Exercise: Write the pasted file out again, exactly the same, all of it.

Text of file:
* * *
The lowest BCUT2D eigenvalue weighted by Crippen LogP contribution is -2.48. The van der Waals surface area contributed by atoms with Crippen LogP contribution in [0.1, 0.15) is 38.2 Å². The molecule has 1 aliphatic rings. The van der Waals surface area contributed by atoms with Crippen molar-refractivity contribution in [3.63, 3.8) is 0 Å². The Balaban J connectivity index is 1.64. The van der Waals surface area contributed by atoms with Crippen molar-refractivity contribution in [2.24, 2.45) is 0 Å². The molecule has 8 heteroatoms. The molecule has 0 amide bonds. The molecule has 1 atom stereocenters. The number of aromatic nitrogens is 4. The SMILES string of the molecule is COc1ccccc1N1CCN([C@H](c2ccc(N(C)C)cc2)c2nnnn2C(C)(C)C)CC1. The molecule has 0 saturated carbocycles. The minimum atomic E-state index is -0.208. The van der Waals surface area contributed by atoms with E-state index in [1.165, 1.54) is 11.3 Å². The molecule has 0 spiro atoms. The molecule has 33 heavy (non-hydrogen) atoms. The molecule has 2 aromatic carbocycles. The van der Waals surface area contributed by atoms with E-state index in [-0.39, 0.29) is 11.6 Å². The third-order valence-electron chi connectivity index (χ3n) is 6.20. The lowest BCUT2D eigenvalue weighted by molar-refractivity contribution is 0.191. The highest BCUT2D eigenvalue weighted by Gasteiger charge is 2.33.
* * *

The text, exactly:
The lowest BCUT2D eigenvalue weighted by Crippen LogP contribution is -2.48. The van der Waals surface area contributed by atoms with Crippen LogP contribution in [0.1, 0.15) is 38.2 Å². The molecule has 1 aliphatic rings. The van der Waals surface area contributed by atoms with Crippen molar-refractivity contribution in [3.63, 3.8) is 0 Å². The Balaban J connectivity index is 1.64. The van der Waals surface area contributed by atoms with Crippen molar-refractivity contribution in [2.24, 2.45) is 0 Å². The molecule has 8 heteroatoms. The molecule has 0 amide bonds. The molecule has 1 atom stereocenters. The number of aromatic nitrogens is 4. The SMILES string of the molecule is COc1ccccc1N1CCN([C@H](c2ccc(N(C)C)cc2)c2nnnn2C(C)(C)C)CC1. The molecule has 0 saturated carbocycles. The minimum atomic E-state index is -0.208. The van der Waals surface area contributed by atoms with E-state index in [1.165, 1.54) is 11.3 Å². The molecule has 0 spiro atoms. The molecule has 33 heavy (non-hydrogen) atoms. The molecule has 2 aromatic carbocycles. The van der Waals surface area contributed by atoms with E-state index in [-0.39, 0.29) is 11.6 Å². The third-order valence-electron chi connectivity index (χ3n) is 6.20. The lowest BCUT2D eigenvalue weighted by molar-refractivity contribution is 0.191. The highest BCUT2D eigenvalue weighted by Gasteiger charge is 2.33.